The following is my post from February 1, 2017 which originally appeared here
- AC Provincial Government tariff, which was heard on June 20, 2016 by the Federal Court of Appeal, in which fair dealing and non-substantial copying were also major issues. For reasons which are not apparent, these cases were heard by different panels on different dates. So, it will be interesting to see whether the Provincial Government case – which was heard several months before the current case – will be consistent with the current decision.
- decision from the Copyright Board in the AC Post-Secondary tariff case, from which the interim tariff that gave rise to the York University litigation arose. This case, which began in 2010, was finally heard by the Copyright Board in January of 2016. For all practical purposes, it was a default proceeding. The Copyright Board “ordinarily” and, indeed, often takes two years or more to render decisions – a delay that is unusual by any measure. So, a decision in 2017 – while certainly reasonably to be expected – cannot be assured unless the new Chairman is able to change the way the Board has worked for very many years.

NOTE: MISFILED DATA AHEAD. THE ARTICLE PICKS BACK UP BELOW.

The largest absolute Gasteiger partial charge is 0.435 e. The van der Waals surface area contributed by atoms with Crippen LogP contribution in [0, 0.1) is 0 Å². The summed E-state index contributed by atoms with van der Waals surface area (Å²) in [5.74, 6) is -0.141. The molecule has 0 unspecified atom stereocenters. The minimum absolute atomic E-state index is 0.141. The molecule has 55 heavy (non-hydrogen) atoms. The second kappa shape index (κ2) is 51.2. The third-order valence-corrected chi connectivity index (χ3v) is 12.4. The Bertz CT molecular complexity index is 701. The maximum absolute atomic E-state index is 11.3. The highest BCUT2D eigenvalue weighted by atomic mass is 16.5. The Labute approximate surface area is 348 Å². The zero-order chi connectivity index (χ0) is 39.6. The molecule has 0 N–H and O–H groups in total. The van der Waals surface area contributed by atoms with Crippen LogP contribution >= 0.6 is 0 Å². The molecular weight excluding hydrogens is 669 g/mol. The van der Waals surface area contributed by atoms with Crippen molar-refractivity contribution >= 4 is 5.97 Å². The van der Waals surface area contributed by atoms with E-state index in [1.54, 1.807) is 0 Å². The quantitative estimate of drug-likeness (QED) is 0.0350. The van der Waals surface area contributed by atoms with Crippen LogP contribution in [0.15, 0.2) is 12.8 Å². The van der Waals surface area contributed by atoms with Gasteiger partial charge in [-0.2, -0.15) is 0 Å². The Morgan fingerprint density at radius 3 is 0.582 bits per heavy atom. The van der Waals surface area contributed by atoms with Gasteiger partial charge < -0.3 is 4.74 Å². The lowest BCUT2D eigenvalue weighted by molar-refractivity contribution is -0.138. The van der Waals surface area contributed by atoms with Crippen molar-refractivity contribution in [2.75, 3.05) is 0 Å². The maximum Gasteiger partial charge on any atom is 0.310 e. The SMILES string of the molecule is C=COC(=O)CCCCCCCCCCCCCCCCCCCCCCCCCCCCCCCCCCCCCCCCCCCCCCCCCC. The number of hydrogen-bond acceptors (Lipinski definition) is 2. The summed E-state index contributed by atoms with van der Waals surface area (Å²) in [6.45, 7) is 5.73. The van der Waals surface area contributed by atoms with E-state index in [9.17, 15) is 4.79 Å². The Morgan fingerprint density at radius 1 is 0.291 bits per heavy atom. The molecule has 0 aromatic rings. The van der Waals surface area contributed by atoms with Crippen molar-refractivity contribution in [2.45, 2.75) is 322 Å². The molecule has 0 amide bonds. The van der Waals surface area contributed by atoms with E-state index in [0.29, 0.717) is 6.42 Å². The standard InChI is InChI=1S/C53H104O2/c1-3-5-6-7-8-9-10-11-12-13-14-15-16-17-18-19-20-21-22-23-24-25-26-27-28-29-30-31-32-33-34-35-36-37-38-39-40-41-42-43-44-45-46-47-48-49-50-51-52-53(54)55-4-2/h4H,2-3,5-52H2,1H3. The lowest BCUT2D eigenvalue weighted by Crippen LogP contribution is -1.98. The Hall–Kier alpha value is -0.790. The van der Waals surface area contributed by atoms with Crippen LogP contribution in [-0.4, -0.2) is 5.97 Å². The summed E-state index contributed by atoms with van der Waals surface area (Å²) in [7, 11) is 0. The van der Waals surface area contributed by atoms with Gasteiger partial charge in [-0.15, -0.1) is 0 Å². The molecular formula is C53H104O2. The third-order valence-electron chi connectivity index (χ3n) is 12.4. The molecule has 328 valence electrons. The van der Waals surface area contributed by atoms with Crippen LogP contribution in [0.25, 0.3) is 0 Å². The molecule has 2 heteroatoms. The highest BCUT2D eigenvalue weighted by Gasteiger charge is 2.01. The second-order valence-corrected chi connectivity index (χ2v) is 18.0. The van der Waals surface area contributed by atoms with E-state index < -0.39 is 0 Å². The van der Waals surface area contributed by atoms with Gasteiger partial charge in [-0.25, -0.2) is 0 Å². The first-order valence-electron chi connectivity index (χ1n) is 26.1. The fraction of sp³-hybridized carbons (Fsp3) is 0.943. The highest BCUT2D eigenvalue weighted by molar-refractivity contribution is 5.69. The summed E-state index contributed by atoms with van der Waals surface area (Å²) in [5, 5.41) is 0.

- The AC v. York University litigation, in which York’s fair dealing guidelines are very similar to those that were in issue – but which escaped detailed comment – in the K-12 Board decision and the current FCA decision.
- Offering easy and inexpensive transactional licenses online for repertoire for which it actually has a chain of title?
- Not purporting to license repertoire for which it claims title only on the basis of “implied agency” or any other dubious or discredited theory?
- Not purporting to license the public domain, or to “sell the Brooklyn Bridge”, as I have suggested?
- Not suing its customers?